And I really liked Devil’s Food and Motherfuckers Be Trippin’.  I had so much freedom with those two covers.  With Motherfuckers Be Trippin’ I was able to make up the whole story inside insert where there’s the picture of Dancing Eagle pouring a glass of wine over Eddie and the caption reads “(AP Presow “Motherfuckers” and the aftermath  (inset).  City officials have no explanation for the events that led up to the horrifying “drama.”

And with the glow in the dark Devils Food LP I come up with the sticker “Made with Real Suckers Blood”.  The freedom I had as their art director really allowed me to be creative.

Q:  Is there a favorite Supersuckers story you’d like to share?

A: I remember this roof top party at Studio Litho which belonged to Stone Gossard of Pearl Jam, and I showed up with a bucket of Kentucky Fried Chicken and a Paper bag full of those old M100 Firecrackers.  These M100’s were so old I wasn’t even sure if they would light.  And of course Eddie grabs one right out of my hand, lights it, and tosses it off the roof.   I remember thinking if Eddie blows his hand off it’s going to my fault that the Supersuckers  aren’t around anymore.  Danny Bland, Brian Kasnyik, and David Fisher were also at this party.

Q:  How did you first meet the Supersuckers

A: Jeff Kleinsmith over at Sub Pop asked me to do the poster for the Must’ve Been High release.   I didn’t do the CD or LP art for that album but I did do the promotional poster that was mailed out to stores.  The theme of the poster is almost like a poker game gone crazy.  Lot’s of smoke and guns.

Q:  How did you get inspired to create?

A: I listen to the music over and over and over again.  I try and beat the music into my brain.  With the Supersuckers, I always loved them live.  So I wanted Must’ve Been Live to look and feel real active.  In fact some of that smoke on the cover was inspired from the Kiss Alive album.  It’s all discovery along the way.  I try things over and over until I really like it.  It’s almost like fine art where those unplanned accidents bring me to discovery…

Q:  You’ve worked with artists ranging from the Foo Fighters to Anthrax.  Was there every a time you wanted to work with the same artist again because you felt like you grew so much and wanted to prove it.

A: The Foo Fighters.  I really wanted to do another record for Dave Grohl.    Back in 1993 I’d hang out with Dave and a bunch of us would go bowling and party.  In fact one time at one of his birthday party’s I showed up with an old slot car track and set it up.  Back in 1993, I did that cover for their first release.  I just always felt like I wanted to do another one because I had grown and developed so much as an artist since 1993 or 94.  I did hear from him years ago but for some reason we never connected.  So Dave call me sometime.  My number is below.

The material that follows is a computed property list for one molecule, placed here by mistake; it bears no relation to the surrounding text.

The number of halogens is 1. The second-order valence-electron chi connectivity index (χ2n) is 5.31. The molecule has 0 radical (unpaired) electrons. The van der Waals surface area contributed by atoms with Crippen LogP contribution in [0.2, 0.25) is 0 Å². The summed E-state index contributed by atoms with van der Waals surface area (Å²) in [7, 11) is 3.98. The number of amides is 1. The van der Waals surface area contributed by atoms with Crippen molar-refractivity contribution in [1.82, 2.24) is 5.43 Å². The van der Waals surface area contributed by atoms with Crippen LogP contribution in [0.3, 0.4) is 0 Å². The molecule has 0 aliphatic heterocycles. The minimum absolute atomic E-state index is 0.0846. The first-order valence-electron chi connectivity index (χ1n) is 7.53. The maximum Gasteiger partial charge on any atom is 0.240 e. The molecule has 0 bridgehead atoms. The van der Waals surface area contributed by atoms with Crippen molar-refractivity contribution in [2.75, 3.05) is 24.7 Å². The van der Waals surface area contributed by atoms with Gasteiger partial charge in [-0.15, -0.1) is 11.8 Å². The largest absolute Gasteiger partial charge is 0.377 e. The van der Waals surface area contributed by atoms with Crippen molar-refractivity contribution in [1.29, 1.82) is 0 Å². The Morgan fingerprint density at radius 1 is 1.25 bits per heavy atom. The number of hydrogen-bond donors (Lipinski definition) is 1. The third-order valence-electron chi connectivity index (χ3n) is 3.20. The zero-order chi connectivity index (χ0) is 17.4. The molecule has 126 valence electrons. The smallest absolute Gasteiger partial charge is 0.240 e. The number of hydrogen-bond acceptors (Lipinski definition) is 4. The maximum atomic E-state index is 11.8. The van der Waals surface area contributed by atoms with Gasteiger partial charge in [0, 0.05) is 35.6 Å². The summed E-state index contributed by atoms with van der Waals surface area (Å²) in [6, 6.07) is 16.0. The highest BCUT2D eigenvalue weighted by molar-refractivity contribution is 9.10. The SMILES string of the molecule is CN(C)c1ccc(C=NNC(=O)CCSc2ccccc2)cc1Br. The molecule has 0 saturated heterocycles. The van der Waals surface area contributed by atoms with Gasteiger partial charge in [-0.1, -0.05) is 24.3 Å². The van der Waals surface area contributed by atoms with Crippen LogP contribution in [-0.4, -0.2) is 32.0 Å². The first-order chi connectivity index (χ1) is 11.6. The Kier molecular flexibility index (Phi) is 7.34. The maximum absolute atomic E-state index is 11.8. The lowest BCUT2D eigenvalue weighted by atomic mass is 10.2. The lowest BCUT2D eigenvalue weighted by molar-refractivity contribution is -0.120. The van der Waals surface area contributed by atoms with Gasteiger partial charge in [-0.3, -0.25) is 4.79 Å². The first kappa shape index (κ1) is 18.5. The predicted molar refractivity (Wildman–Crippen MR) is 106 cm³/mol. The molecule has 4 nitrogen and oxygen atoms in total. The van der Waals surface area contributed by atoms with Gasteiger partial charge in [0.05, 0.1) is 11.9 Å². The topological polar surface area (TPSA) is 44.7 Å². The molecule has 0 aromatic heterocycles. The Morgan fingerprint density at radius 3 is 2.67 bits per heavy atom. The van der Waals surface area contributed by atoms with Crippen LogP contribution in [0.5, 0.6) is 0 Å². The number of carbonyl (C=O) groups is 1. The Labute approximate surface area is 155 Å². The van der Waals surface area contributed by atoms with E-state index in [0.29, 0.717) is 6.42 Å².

Tim. in closing I want to say thanks…  Working with you was an honor and a lot of fun.

I particularly loved the concept for the Mid Fi Field Recording.  I love my wife’s photo of Dan Bolton playing that Black Les Paul that was used for “Live at the Tractor Tavern”.  Most people don’t know why Dan was playing that Black Les Paul that I believe  belonged to the opening band, but it was because he had forgotten his Gold Top at home.  That photo is worth way more than 1000 words.  It’s one of my favorites.

All the photo’s on the cover of this record were taken by Stephanie Neal at House of Blues in Souther California.

Your commitment and vision to what we did was something that I’ll always admire.  I know the Supersuckers fans and everyone else will appreciate what you’ve shared.  Thanks again!

Everyone please see this video Tim Gabor provided that shows cover of Must’ve Been Live from start to finish…

Anyone interested in getting a hold of Tim can email him or visit his site.

Tim Gabor

PO Box 27288
Seattle, Wash. 98165
Studio: (206) 906-9993

And I have a few posters left on eBay if interested. Thanks!!!